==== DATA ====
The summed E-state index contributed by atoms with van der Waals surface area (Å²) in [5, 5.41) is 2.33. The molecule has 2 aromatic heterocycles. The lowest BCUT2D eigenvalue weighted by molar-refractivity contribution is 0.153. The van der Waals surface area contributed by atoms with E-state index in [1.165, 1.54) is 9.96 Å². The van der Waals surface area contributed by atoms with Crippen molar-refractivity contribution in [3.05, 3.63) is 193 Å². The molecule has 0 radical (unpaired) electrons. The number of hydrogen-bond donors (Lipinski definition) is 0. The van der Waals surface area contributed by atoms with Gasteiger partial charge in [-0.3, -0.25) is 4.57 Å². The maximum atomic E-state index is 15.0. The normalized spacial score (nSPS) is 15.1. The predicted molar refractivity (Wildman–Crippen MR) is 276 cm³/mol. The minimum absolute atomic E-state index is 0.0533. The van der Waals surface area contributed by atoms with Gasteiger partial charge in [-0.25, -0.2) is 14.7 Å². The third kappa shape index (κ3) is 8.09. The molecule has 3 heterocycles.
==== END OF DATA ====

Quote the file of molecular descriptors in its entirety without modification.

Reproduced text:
The summed E-state index contributed by atoms with van der Waals surface area (Å²) in [5, 5.41) is 2.33. The molecule has 2 aromatic heterocycles. The lowest BCUT2D eigenvalue weighted by molar-refractivity contribution is 0.153. The van der Waals surface area contributed by atoms with E-state index in [1.165, 1.54) is 9.96 Å². The van der Waals surface area contributed by atoms with Crippen molar-refractivity contribution in [3.05, 3.63) is 193 Å². The molecule has 0 radical (unpaired) electrons. The number of hydrogen-bond donors (Lipinski definition) is 0. The van der Waals surface area contributed by atoms with Gasteiger partial charge in [-0.3, -0.25) is 4.57 Å². The maximum atomic E-state index is 15.0. The normalized spacial score (nSPS) is 15.1. The predicted molar refractivity (Wildman–Crippen MR) is 276 cm³/mol. The minimum absolute atomic E-state index is 0.0533. The van der Waals surface area contributed by atoms with Gasteiger partial charge in [-0.25, -0.2) is 14.7 Å². The third kappa shape index (κ3) is 8.09. The molecule has 3 heterocycles.